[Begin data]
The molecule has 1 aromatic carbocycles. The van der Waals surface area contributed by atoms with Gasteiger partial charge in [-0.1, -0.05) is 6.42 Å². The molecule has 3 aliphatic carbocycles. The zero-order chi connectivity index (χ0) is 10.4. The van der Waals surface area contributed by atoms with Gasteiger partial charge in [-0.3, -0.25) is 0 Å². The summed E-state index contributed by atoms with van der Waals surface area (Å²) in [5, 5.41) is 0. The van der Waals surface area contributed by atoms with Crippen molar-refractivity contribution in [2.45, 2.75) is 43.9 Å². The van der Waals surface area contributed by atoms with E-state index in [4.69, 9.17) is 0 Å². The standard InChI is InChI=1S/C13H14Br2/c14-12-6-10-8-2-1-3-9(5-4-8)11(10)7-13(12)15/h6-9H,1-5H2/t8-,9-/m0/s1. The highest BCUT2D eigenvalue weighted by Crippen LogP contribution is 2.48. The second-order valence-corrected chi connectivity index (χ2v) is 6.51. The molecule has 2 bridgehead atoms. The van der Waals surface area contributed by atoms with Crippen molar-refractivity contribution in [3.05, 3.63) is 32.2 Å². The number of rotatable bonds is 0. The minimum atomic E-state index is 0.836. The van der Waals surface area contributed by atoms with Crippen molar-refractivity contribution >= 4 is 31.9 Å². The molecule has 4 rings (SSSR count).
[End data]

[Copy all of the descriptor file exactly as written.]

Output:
The molecule has 1 aromatic carbocycles. The van der Waals surface area contributed by atoms with Gasteiger partial charge in [-0.1, -0.05) is 6.42 Å². The molecule has 3 aliphatic carbocycles. The zero-order chi connectivity index (χ0) is 10.4. The van der Waals surface area contributed by atoms with Gasteiger partial charge in [-0.3, -0.25) is 0 Å². The summed E-state index contributed by atoms with van der Waals surface area (Å²) in [5, 5.41) is 0. The van der Waals surface area contributed by atoms with Crippen molar-refractivity contribution in [2.45, 2.75) is 43.9 Å². The van der Waals surface area contributed by atoms with E-state index in [4.69, 9.17) is 0 Å². The standard InChI is InChI=1S/C13H14Br2/c14-12-6-10-8-2-1-3-9(5-4-8)11(10)7-13(12)15/h6-9H,1-5H2/t8-,9-/m0/s1. The highest BCUT2D eigenvalue weighted by Crippen LogP contribution is 2.48. The second-order valence-corrected chi connectivity index (χ2v) is 6.51. The molecule has 2 bridgehead atoms. The van der Waals surface area contributed by atoms with Crippen molar-refractivity contribution in [3.05, 3.63) is 32.2 Å². The number of rotatable bonds is 0. The minimum atomic E-state index is 0.836. The van der Waals surface area contributed by atoms with Crippen molar-refractivity contribution >= 4 is 31.9 Å². The molecule has 4 rings (SSSR count).